Learning Luxembourgish, Hawaii Monkeypox Data, High-Altitude Baking, More: Sunday ResearchBuzz, September 11, 2022


Government of Luxembourg: Léier Lëtzebuergesch Online – LLO. LU A new tool to learn Luxembourgish: digital, global and free. “At a press conference on September 9th, 2022, the Minister of Education, Children and Youth, Claude Meisch, and the Director of the ‘Institut National des Langues’ (INL), Maisy Gorza, launched the new learning platform for Luxembourgish, LLO.LU. The new digital tool for learning Luxembourgish online not only globally promotes the importance of our language but furthermore consolidates its future use.”

Hawaii Public Radio: 3 new monkeypox cases confirmed as Hawaiʻi data goes online . “The state Department of Health is moving its monkeypox data reporting online. The website provides positive case numbers, vaccine availability and general information on the disease.”

University of Wyoming: UW Extension Releases New High-Altitude Cookbook. “University of Wyoming Extension recently released its new ‘High-Altitude Baking’ cookbook, a collection of original elevation-adjusted and user-tested recipes ranging from cakes and cookies to scones, muffins, breads and pizza. Available in print and online, the publication offers more than 100 tasty altitude-adjusted recipes, all tested at both 3,500 feet and 7,200 feet (and other elevations in between).” The online version is free to download.


XDA: The Google Play Store will now implement a time buffer for ratings and reviews. “It looks like Google is taking some measures in order to curb suspicious reviews that might pop up on the Google Play Store. The company announced changes to its procedures, where there will now be up to a 24-hour delay with user-submitted ratings or reviews.”


EdSurge: Teaching ‘Digital Native’ College Students Who Understand TikTok — But Not Microsoft Excel. “Though today’s young people have gained a reputation as ‘digital natives,’ that doesn’t always translate to having the digital skills that are needed to succeed in college. In a 2021 survey from the College Innovation Network, 20 percent of students at four-year colleges said they struggled learning new edtech tools. And professors report that some students even have trouble using more fundamental computer programs to write essays or run calculations. So some colleges and instructors have started to think about how to help students get up to speed on their digital and technical skills.”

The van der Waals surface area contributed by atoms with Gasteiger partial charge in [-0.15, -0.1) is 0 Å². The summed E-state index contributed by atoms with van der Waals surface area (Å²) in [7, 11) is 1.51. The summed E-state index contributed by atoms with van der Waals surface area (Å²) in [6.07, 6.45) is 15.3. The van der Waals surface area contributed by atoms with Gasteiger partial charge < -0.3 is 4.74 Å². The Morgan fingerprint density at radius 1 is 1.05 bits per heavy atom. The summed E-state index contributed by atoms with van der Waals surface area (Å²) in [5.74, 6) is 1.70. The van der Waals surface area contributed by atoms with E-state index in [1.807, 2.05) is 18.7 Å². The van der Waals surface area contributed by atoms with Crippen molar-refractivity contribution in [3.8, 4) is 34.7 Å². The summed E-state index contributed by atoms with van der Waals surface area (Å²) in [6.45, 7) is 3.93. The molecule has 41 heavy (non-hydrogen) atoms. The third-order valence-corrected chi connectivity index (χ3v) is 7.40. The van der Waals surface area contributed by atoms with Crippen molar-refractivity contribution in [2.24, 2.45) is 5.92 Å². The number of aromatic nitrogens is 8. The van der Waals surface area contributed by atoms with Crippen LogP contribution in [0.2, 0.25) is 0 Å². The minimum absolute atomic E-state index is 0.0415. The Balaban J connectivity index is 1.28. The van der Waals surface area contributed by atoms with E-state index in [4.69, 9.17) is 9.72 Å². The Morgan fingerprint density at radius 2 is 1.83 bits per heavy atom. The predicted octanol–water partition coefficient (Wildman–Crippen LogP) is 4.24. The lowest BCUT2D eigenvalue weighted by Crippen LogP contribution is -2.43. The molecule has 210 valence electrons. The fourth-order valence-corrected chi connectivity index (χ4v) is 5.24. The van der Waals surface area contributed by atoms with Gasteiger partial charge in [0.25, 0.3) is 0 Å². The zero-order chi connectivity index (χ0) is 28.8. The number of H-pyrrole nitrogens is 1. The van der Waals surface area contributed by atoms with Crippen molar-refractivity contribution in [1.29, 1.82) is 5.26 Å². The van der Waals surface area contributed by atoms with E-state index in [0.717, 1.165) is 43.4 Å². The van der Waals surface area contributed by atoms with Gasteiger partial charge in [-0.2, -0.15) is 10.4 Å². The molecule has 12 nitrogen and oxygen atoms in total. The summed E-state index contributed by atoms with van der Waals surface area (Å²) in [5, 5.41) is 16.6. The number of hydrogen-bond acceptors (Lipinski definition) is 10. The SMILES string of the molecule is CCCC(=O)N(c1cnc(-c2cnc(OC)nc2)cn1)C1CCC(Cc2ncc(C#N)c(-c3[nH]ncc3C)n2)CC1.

Initiative for Digital Public Infrastructure: Why Does a Librarian Own a Social Media Site That’s Been Around for Longer Than Facebook?. “Jessamyn West is not just one of the web’s favorite librarians, but the new owner of Metafilter, an incredibly long-running social network that dates back to a very different Internet. In the first part of our interview with Jessamyn, she tells us just how Metafilter has kept going and stayed healthy since 1999.” Podcast with full transcript.

The Atlantic: Just a Few People Crowned Some of YouTube’s Earliest Hits. “Everyone had to see this. It was early 2007 when Sadia Harper called her YouTube co-workers to her desk to watch. On her screen, a preteen with a buzz cut and an oversize dress shirt was belting out an Alicia Keys song. ‘This kid is amazing,’ Harper said. The singer’s mother had been badgering her with emails to feature her son, Justin Bieber, on YouTube’s homepage. Harper was one of YouTube’s ‘coolhunters,’ a team once tasked with curating videos on”


KINY: Alaska Online Checkbook Act becomes law. “Last legislative session, Senate Bill 25, sponsored by Anchorage Senator Bill Wielechowski, passed unanimously in both chambers of the legislature. According to a release, the bill establishes a searchable online database so the public can easily view details on state government spending and revenues.”

TorrentFreak: Google Removes YouTube Rippers from UK Search Results. “Google has removed several popular YouTube rippers from its UK search results. The company took this action following a notice from local music group BPI, which pointed out that local ISPs are required to block the sites due to a High Court order. In response, Google voluntarily took the same action.”

The Guardian: Iranian authorities plan to use facial recognition to enforce new hijab law. “The Iranian government is planning to use facial recognition technology on public transport to identify women who are not complying with a strict new law on wearing the hijab, as the regime continues its increasingly punitive crackdown on women’s dress.”


WUSF: Humans are no longer the line judges at the U.S. Open. “In 2020, to minimize the risk of infection, the U.S. Open eliminated nearly all line judges, using instead the optical technology called Hawk-Eye Live. Tournament officials thought it worked so well that now they use it exclusively.”

Imperial College London: Cryptocurrency must be made less energy intensive to protect the planet. “Despite the financial benefits of cryptocurrencies, such as their potential to offer a financial system that is safe from bankruptcy or crisis, continued investment in more energyintensive cryptocurrency is likely to increase the probability of a global climate crisis, according to the report, Damage Limitation: Cryptocurrencies and Climate Change.” Good morning, Internet…

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